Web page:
The share of the United States population over the age of 65 has risen to 16%, and it is expected to climb further to 23% by 2060. People are living longer, and that means that people also have more specialized health care needs.
Aging life care calls for a different kind of attention, as various conditions and syndromes begin to present themselves. Depending on which conditions those are, the situation can get complicated pretty quickly. In some cases, it might be worthwhile to consider hiring a geriatric care manager.
The Role of a Geriatric Care Manager
As we and our loved ones age, we usually end up needing support from the people around us to make sure our needs are met. Family members in particular tend to shoulder this responsibility. But there are many reasons that might make it difficult to have a good support network in place. The most common reason is that family caregivers simply live too far away to provide reliable senior care management.
In this context, geriatric care managers can be thought of as "professional relatives." If a family member is not able to provide long term care, geriatric care managers can help provide any and all services related to elder care. They are usually licenced nurses or social workers who are trained in aging life care, and they organize care plans and advocate for their patients’ needs.
If you hire a geriatric care manager, you will be able to count on them to navigate the complexities of the health care system. It can also be helpful to have someone who can make decisions from a neutral point of view, as family caregivers sometimes have to make difficult decisions that are deeply personal.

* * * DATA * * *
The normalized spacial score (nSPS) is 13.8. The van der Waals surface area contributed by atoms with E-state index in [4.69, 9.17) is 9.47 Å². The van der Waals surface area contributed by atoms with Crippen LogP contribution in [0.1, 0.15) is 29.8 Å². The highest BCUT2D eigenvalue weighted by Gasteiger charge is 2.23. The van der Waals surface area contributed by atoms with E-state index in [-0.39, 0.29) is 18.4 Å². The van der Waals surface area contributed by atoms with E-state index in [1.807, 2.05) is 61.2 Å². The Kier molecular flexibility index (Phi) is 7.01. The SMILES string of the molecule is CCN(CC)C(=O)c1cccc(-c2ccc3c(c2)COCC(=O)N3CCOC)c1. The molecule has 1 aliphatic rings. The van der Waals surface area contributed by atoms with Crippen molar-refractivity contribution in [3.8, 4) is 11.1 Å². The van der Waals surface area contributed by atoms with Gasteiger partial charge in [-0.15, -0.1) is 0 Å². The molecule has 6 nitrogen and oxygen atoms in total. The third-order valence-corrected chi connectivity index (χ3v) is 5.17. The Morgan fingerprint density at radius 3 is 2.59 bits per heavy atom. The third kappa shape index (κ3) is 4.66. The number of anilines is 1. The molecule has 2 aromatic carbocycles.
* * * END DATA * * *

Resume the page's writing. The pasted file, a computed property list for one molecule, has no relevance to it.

The primary responsibilities of a geriatric care manager are:
- Coordinating elder care between multiple service providers
- Developing both short and long term care plans
- Helping manage emotional concerns, stress, and anxieties
- Helping manage transitional care
- Hiring additional caregivers as necessary
- Make home visits and evaluate living conditions
- Ongoing assessment of aging life care needs
All of this helps take the pressure off of family members and ensures that geriatric care management is always under control.
When to Seek Support With Aging Life Care
There are many cases in which families are perfectly capable of managing aging life care for someone they love. But it can be challenging to know when you might be taking on more than you can reasonably expect to handle. As discussed above, one of the most obvious challenges is that family members do not live near the person who needs their care. But other complications are not as straightforward.
You should consider hiring a geriatric care manager when:
- You need help with a complex issue. Lots of medical conditions can lead to the kinds of behaviors that should really be handled by aging life care professionals. Issues related to dementia, verbal abuse, or physical violence are among these.
- Your loved one will not talk to you about their health. Whether it is out of concern for privacy, a soured relationship, or an inability to describe what they are experiencing, older adults sometimes do not let relatives help them. A geriatric care manager gives them someone they feel comfortable talking to about their health.